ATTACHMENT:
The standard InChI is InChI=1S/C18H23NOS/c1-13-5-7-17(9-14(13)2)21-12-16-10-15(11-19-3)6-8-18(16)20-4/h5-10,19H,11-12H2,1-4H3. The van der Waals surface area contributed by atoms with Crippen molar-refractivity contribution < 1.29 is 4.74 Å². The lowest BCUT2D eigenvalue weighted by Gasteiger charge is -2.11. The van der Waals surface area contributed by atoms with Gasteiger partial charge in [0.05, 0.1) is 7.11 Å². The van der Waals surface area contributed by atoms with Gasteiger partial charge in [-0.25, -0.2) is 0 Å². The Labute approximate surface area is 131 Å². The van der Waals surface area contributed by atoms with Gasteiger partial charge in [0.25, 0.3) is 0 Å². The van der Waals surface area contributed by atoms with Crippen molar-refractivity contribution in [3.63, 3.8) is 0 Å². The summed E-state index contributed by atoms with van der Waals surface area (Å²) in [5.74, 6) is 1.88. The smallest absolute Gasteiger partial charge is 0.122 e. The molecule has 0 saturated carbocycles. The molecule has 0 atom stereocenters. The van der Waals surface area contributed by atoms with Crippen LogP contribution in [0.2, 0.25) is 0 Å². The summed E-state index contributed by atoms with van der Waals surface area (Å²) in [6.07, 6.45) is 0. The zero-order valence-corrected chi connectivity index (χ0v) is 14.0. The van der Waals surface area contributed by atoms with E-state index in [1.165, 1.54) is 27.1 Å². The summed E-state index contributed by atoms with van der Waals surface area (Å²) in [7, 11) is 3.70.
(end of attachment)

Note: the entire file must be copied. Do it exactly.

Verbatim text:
The standard InChI is InChI=1S/C18H23NOS/c1-13-5-7-17(9-14(13)2)21-12-16-10-15(11-19-3)6-8-18(16)20-4/h5-10,19H,11-12H2,1-4H3. The van der Waals surface area contributed by atoms with Crippen molar-refractivity contribution < 1.29 is 4.74 Å². The lowest BCUT2D eigenvalue weighted by Gasteiger charge is -2.11. The van der Waals surface area contributed by atoms with Gasteiger partial charge in [0.05, 0.1) is 7.11 Å². The van der Waals surface area contributed by atoms with Gasteiger partial charge in [-0.25, -0.2) is 0 Å². The Labute approximate surface area is 131 Å². The van der Waals surface area contributed by atoms with Gasteiger partial charge in [0.25, 0.3) is 0 Å². The van der Waals surface area contributed by atoms with Crippen molar-refractivity contribution in [3.63, 3.8) is 0 Å². The summed E-state index contributed by atoms with van der Waals surface area (Å²) in [5.74, 6) is 1.88. The smallest absolute Gasteiger partial charge is 0.122 e. The molecule has 0 saturated carbocycles. The molecule has 0 atom stereocenters. The van der Waals surface area contributed by atoms with Crippen LogP contribution in [0.2, 0.25) is 0 Å². The summed E-state index contributed by atoms with van der Waals surface area (Å²) in [6.07, 6.45) is 0. The zero-order valence-corrected chi connectivity index (χ0v) is 14.0. The van der Waals surface area contributed by atoms with E-state index in [1.165, 1.54) is 27.1 Å². The summed E-state index contributed by atoms with van der Waals surface area (Å²) in [7, 11) is 3.70.